Staff Writer, CNET News.com
News outlets are readying their Web operations to become real-time poll trackers and sources of analysis for what's expected to be one of the closest, and most contentious, presidential elections in U.S. history.
Television networks in particular are taking a closer, more detailed look at how to report election results. In 2000, the networks were criticized for calling the election prematurely by declaring Al Gore president. Fox News later named George W. Bush the victor, causing networks such as ABC, NBC and CBS to retract their initial declarations.
In reality, the election was too close to call, leaving the results in a holding pattern for more than a month. Eventually, the U.S. Supreme Court declared Bush the winner.
Given recent polls that find President Bush and Democratic challenger Sen. John Kerry in a dead heat, public consumption of up-to-the-minute news will be in high demand. That's why TV networks and popular Web sites will rely on their online efforts for broader analysis and real-time updates.
Cable news rivals CNN.com and FoxNews.com are taking similar stabs at combining live video streams from their reporters with information graphics showing results in the presidential, congressional and gubernatorial elections. FoxNews will go a step further and report results from state referendums. Both sites will offer Congressional maps outlining the "balance of power" between the two parties in the House of Representatives and the Senate.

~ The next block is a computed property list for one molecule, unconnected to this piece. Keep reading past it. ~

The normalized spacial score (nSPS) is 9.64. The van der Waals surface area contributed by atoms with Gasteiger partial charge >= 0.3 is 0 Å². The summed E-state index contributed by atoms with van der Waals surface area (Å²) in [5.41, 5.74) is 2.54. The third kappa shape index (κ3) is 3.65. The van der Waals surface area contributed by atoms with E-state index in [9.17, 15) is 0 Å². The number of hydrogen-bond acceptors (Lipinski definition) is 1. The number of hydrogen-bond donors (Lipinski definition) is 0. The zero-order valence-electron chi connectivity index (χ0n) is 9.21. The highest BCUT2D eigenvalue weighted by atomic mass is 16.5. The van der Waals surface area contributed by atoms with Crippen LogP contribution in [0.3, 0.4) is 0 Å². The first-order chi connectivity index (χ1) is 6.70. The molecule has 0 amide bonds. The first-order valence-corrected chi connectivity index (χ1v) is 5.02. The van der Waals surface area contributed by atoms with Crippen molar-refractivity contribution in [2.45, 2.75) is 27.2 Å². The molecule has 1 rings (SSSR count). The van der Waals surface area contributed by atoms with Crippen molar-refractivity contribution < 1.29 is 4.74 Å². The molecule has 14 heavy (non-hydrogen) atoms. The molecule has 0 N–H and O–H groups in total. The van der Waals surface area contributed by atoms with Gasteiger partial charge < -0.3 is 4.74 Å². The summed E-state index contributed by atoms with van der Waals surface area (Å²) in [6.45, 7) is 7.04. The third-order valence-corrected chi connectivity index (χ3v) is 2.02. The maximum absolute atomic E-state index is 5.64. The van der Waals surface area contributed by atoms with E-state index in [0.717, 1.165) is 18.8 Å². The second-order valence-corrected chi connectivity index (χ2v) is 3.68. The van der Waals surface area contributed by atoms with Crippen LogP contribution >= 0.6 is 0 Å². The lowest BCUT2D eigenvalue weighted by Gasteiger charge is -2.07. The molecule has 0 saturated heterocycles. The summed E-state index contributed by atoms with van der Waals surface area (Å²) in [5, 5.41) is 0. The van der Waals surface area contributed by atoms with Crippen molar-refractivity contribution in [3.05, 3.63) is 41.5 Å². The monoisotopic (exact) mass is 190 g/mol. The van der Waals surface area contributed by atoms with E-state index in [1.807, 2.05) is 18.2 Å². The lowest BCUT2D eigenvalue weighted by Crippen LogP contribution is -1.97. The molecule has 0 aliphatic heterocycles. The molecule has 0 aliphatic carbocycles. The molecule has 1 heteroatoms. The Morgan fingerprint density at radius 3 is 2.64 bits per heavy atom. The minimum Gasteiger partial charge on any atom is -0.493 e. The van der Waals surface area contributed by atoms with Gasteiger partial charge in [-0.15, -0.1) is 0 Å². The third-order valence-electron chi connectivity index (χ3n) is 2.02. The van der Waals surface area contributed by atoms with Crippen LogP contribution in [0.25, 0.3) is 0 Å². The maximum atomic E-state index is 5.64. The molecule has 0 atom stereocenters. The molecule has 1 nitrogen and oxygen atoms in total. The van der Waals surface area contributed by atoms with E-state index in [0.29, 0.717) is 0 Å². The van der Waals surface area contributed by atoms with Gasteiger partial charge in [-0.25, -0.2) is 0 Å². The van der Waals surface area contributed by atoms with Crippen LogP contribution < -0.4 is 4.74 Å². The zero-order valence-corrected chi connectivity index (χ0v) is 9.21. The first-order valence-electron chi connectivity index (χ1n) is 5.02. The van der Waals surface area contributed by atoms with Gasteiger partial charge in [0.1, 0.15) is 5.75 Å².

MSNBC.com is using its on-air talent to distinguish itself from its broadcast brethren. NBC News anchors and analysts will contribute through their own blogs, such as "Hardball" commentator Chris Matthews' "Hardblogger," and MSNBC anchor Keith Olbermann's "Bloggermann."
Online information outlets will be weighing in as well. America Online will offer live broadcasts of ABC News Now, the broadcast network's 24-hour TV and streaming video news station. AOL will program analysis into the video window by launching instant polls, charts and links based on ABC's video reports. Besides tracking tallies from each state, AOL will link to popular political blogs and message boards for voter discussion.
Yahoo is doing what it usually does by aggregating outside syndicated news sources, such as the Associated Press, Reuters and AFP. Like other sites, Yahoo will present an electoral map, stream live video, link to prominent political blogs and display photo slide shows.
The Gallup Organization, the venerated polling service, itself is trying to present an unbiased portrayal of the election and the public's opinion. The service has already begun streaming reports from prominent pollsters, reporting on results from recent surveys and attempting to portray objective political trends.
"We stand for the truth rather than the way Fox News and Rush (Limbaugh) have their slant to it, and the New York Times and CNN lean to the left," said Gallup CEO Jim Clifton.